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Feds Confirm: Youth Marijuana Use Not Rising Under Legalization

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New federal data released on Thursday shows that adolescent cannabis use in not rising in the age of legalization.

“Marijuana use among adolescents aged 12 to 17 was lower in 2016 than in most years from 2009 to 2014,” the National Survey on Drug Use and Health reported.

In addition to falling youth use, the annual survey also found that rates of teens who develop problematic cannabis misuse patterns are declining over time.

“The percentage of adolescents with a marijuana use disorder in 2016 was lower than the percentages in 2002 to 2013, but it was similar to the percentages in 2014 and 2015,” the report, which is funded by the Substance Abuse and Mental Health Services Administration, said.

The results run contrary to prohibitionists’ claims that legalization would lead to skyrocketing teen use.

“Critics of legalization worry about the message being sent to youth by marijuana policy reform efforts, but the real message is that marijuana should only be used by responsible adults, and it seems to be sinking in,” Morgan Fox, senior communications manager for the Marijuana Policy Project, said in a press release. “Regulating marijuana for adults reinforces that message and creates effective mechanisms for making it more difficult for teens to obtain marijuana.”

Cannabis consumption among some adult demographics rose slightly, but coincided with a drop in alcohol use, suggesting a possible substitution effect.

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Politics

V.A. Doesn’t Understand Marijuana Laws, So Veterans Lose Access

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Officials with the U.S. Department of Veterans Affairs (V.A.) mistakenly believe that federal law is blocking them from allowing government doctors to recommend medical marijuana or even to conduct research on cannabis, but that’s actually not the case.

“The V.A. is in the position of being required to follow the statutory law, and so as federal employees we are prohibited from recommending marijuana,” Dr. Laurence Meyer, the chief officer for specialty care at the V.A.’s Veterans Health Administration, said on Wednesday. “If Congress would change regulations, we would have more freedom both to investigate and to give therapy.”

He was responding to a question from Sen. Brian Schatz (D-HI) during an Appropriations subcommittee hearing on “V.A. Efforts to Prevent and Combat Opioid Overmedication.”

Schatz cited a 2014 study in the Journal of the American Medical Association which found that opioid overdose death rates are roughly 25 percent lower in states with legal medical cannabis access than in states where marijuana is strictly prohibited. A number of other studies have reported similar results.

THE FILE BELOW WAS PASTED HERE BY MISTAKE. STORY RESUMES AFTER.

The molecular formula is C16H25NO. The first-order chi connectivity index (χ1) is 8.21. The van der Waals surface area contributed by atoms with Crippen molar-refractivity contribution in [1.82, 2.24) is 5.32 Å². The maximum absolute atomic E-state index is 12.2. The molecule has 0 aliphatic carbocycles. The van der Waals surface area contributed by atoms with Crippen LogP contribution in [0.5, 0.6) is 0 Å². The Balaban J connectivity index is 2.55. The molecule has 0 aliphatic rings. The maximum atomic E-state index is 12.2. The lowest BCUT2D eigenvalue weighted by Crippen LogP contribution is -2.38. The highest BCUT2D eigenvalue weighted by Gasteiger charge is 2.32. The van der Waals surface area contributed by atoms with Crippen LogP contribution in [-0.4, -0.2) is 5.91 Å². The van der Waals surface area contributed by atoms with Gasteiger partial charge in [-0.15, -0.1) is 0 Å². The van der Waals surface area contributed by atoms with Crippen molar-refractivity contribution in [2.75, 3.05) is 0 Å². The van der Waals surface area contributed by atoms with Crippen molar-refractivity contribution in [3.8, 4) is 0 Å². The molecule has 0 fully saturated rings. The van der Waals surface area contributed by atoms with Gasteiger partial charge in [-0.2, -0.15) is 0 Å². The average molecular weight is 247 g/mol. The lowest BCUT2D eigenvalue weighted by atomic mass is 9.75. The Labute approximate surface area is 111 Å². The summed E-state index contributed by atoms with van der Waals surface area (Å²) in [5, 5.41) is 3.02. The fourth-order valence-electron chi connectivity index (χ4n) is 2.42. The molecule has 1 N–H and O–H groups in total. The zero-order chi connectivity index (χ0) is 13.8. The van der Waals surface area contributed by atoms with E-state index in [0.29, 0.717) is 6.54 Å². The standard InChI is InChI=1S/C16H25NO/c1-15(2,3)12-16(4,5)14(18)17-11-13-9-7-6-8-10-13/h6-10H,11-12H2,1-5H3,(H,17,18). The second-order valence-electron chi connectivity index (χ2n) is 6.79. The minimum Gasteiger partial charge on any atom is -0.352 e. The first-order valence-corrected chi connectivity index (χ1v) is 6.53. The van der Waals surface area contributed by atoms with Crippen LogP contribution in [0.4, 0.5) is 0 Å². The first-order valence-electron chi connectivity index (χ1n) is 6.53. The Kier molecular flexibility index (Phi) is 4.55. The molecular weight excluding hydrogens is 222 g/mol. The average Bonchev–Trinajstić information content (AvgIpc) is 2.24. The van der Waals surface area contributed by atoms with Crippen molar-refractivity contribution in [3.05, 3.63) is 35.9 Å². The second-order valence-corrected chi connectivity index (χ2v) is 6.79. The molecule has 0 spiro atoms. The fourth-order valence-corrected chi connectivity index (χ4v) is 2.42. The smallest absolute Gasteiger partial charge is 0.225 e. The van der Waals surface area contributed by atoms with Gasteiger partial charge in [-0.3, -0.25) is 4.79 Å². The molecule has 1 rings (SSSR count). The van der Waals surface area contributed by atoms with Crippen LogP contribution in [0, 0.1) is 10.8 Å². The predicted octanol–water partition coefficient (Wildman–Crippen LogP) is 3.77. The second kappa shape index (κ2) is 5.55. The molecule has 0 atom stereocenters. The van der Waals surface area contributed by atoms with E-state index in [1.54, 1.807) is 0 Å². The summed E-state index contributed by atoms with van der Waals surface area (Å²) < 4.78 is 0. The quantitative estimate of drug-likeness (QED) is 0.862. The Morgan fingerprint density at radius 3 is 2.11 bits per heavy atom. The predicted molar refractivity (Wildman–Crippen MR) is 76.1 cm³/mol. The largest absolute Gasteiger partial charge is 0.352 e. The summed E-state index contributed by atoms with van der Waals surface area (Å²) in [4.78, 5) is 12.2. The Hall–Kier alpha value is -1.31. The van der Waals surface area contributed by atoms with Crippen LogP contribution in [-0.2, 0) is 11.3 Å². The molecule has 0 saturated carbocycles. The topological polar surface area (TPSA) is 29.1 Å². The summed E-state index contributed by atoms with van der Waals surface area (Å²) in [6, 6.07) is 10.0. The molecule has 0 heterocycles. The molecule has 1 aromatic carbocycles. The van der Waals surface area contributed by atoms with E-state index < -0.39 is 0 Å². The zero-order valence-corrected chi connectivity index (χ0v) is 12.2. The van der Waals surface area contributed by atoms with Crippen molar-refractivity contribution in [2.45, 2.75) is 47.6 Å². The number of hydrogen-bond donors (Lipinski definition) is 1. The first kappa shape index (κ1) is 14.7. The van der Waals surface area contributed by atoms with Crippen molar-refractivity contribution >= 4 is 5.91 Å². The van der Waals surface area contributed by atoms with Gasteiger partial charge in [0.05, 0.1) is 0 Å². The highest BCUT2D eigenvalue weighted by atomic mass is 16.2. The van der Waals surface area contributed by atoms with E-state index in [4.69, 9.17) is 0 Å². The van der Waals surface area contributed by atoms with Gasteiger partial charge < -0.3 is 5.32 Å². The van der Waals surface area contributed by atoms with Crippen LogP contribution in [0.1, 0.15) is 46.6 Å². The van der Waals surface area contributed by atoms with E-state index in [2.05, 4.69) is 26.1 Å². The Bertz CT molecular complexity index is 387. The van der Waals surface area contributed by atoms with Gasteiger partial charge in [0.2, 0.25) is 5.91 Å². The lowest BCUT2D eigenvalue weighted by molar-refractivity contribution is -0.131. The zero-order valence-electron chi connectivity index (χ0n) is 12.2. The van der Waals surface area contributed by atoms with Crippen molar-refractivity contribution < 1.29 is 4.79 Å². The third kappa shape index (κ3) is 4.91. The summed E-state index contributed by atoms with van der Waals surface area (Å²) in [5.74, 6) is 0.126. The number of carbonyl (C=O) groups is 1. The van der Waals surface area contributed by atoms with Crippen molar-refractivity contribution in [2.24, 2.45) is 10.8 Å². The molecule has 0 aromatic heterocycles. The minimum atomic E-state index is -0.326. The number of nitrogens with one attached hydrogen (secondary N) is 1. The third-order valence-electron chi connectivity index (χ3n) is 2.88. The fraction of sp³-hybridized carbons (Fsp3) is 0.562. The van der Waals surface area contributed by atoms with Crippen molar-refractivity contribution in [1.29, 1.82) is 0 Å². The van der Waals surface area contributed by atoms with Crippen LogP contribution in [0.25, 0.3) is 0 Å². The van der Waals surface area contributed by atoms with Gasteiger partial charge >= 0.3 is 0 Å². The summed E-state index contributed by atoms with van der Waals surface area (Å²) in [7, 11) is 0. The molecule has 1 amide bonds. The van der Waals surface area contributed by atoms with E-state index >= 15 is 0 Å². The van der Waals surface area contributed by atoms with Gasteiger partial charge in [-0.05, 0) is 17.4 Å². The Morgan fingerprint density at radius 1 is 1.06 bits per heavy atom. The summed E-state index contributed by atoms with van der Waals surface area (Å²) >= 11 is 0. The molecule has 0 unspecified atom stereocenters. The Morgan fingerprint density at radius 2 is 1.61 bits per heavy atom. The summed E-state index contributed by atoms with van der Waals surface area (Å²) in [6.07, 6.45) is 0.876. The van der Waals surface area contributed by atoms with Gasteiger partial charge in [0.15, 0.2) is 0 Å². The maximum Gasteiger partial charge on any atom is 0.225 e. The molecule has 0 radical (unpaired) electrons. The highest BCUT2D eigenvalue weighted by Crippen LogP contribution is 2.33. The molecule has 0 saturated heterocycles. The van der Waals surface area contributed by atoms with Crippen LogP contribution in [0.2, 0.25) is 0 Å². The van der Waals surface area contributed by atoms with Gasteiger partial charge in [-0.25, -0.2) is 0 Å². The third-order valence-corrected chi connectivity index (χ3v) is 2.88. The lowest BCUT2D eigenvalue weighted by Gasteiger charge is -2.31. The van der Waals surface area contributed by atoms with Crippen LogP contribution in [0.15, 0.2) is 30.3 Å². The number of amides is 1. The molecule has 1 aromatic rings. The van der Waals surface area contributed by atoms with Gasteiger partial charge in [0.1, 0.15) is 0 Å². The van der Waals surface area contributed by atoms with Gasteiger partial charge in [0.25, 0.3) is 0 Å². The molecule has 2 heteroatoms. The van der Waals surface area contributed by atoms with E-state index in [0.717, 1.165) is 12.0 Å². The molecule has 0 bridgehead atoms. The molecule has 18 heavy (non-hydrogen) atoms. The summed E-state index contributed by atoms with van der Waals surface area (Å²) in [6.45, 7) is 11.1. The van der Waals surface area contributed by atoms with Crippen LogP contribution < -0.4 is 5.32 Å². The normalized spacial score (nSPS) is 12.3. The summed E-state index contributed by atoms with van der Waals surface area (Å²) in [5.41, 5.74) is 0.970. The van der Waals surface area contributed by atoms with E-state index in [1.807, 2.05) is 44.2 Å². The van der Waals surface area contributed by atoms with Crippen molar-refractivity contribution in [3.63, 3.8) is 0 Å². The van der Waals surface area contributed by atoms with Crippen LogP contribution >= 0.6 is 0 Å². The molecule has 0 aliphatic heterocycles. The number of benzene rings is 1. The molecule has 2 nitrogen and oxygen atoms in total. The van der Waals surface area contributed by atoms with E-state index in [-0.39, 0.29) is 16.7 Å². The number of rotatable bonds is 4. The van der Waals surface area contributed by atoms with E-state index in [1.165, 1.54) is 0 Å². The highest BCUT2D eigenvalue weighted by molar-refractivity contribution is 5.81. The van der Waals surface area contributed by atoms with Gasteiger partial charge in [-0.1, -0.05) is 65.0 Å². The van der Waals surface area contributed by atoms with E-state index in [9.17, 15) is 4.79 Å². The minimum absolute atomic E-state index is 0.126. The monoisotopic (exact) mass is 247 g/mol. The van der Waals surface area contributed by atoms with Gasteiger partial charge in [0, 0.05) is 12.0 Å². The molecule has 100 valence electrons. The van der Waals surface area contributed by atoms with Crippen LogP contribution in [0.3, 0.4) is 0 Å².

Despite Meyer’s contention that V.A. can’t do anything on marijuana until Congress acts, that’s not true, inasmuch as there is no overarching federal law that blocks the department from allowing its doctors to recommend medical cannabis in states where it is legal, even though the drug is still considered illegal under federal law.

The only thing standing in the way is V.A.’s own internal policy, something that Veterans Affairs Secretary David Shulkin can change at any time.

But Shulkin himself has repeatedly tried to pass the buck to Congress when asked about the issue.

During a White House briefing earlier this year, he said that state medical cannabis laws may be providing “some evidence that this is beginning to be helpful, and we’re interested in looking at that and learning from that.” But he added that “until time the federal law changes, we are not able to be able to prescribe medical marijuana for conditions that may be helpful.”

In a separate interview, he said, “From the federal government point of view, right now we are prohibited by law from doing research on it or prescribing it… We are not going to be out there doing that research or prescribing these different medicinal preparations unless the law is changed.”

In another interview, he said that it is “not within our legal scope to study that in formal research programs or to prescribe medical marijuana, even in states where it’s legal.” He added, “if a law change at the federal level is appropriate, that could happen.”

The distinction between recommendation and prescription is an important one.

No physician in the U.S. — government or private — can prescribe marijuana, because prescription is a federally-regulated process and cannabis currently falls under the Controlled Substances Act’s restrictive Schedule I, a category that is supposed to be reserved for drugs with a high potential for abuse and no medical value.

That’s why the 29 states with medical cannabis access allow doctors to simply recommend the drug, circumventing the prescription process.

Under a current internal V.A. administrative directive, the department’s policy is “to prohibit VA providers from completing forms seeking recommendations or opinions regarding a Veteran’s participation in a State marijuana program.” The directive technically expired on January 31, 2016, but remains in force in practice until a new one is instituted to replace it.

Shulkin has the unilateral authority to rescind the ban and clear the way for V.A. doctors to recommend medical cannabis to veterans in states where it is legal.

Congressman Earl Blumenauer (D-OR) told Marijuana Moment last month that V.A.’s position is “disturbing.”